As an intellectual property attorney, I’m a firm advocate of building an IP portfolio including multiple assets. Patents, trademarks, copyrights, and trade secrets provide significant competitive advantages for companies of all sizes. To use a patent or trademark, however, the owner must assert infringement in some capacity. A typical first step is to send a cease & desist letter. However, owners should be careful when sending enforcement letters to third parties. This week, Nintendo faced backlash over its cease & desist letter policy, providing a cautionary tale for IP asset owners.
Intellectual property provides negative rights for the asset owner. A negative right gives an owner the right to prevent others from operating within a certain space. As such, a patent or trademark does not grant the owner with the right to sell a product; instead, patents and trademarks provide mechanisms for the owner to prevent infringement of its IP rights. This prevention often starts with the cease & desist letter.
Nintendo’s Aggressive Cease & Desist Tactics
Nintendo is known for its aggressive enforcement of its intellectual property rights. As a famous company with many iconic IP assets, Nintendo faces a great deal of infringement. For example, third parties often sell clothing items, stickers, bags, and other items including famous Nintendo characters. Without obtaining Nintendo’s prior permission, such sales represent trademark and/or copyright infringement. Nintendo typically shuts these operations down, such as by sending a cease & desist letter.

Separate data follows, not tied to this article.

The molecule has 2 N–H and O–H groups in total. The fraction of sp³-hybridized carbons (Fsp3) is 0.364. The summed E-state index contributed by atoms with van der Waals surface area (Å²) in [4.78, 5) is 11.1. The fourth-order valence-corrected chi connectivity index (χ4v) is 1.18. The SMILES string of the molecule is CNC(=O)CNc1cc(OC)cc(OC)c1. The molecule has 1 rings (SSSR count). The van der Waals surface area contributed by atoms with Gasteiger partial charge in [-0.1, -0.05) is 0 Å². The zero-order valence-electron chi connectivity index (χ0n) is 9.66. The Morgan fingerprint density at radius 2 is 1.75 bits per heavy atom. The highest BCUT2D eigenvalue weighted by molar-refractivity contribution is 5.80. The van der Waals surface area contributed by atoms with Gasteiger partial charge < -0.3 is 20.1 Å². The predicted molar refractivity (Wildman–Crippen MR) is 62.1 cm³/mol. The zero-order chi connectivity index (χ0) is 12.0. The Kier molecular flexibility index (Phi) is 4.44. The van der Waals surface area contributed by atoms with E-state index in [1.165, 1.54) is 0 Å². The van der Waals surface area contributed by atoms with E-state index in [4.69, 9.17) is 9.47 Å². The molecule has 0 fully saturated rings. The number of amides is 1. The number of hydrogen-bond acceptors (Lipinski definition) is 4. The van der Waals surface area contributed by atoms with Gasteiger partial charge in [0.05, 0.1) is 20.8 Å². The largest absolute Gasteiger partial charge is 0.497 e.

This week, however, a story surfaced that Nintendo sent a cease & desist letter to a charitable operation. Nintendo owns a trademark for its JOY-CON, the controllers used in connection with the Nintendo Switch console. In September, a charity benefiting suicide awareness sold over $30k worth of custom controllers including the term JOYCON BOYZ. The charity raised money in light of a death by suicide by a popular online Nintendo streamer. However, after receiving the cease & desist letter, the organizers were stuck with products they couldn’t sell.
Should Nintendo Change its IP Enforcement Policy?
As a trademark owner, Nintendo operated within its rights by sending the cease & desist letter. However, did this strategy represent Nintendo’s best option? Cease & desist letters can shut down an act of infringement without requiring lengthy and expensive court intervention. However, under the circumstances, Nintendo faces a huge PR backlash because it shut down a suicide awareness charity for the sake of IP infringement.
At the end of the day, Nintendo must protect its intellectual property rights, or risk losing those rights. However, rather than sending a harshly worded cease & desist letter, a better strategy might have been a softer “warning” letter. Moreover, Nintendo could have earned goodwill by donating to the charity while making its IP rights clear. As it stand, though, Nintendo provides a cautionary tale of the potential problems with sending a cease & desist letter.
Under a worst case scenario, the receiving party can file a declaratory judgment lawsuit to have a judge rule on the infringement. However, bad PR can also follow an aggressive enforcement policy.
Some legal rights give you a mechanism to perform an action, and are referred to as “positive” rights. For example, obtaining a driver’s license gives you the right to drive a car. Intellectual property rights are “negative” rights, in that they do not give you a right to make or sell a product. The right to make or sell a product exists outside of a patent or trademark. Instead, a “negative” right gives the owner the right to prevent others from making or selling a product that is too similar to your IP right, which is proven via an infringement analysis.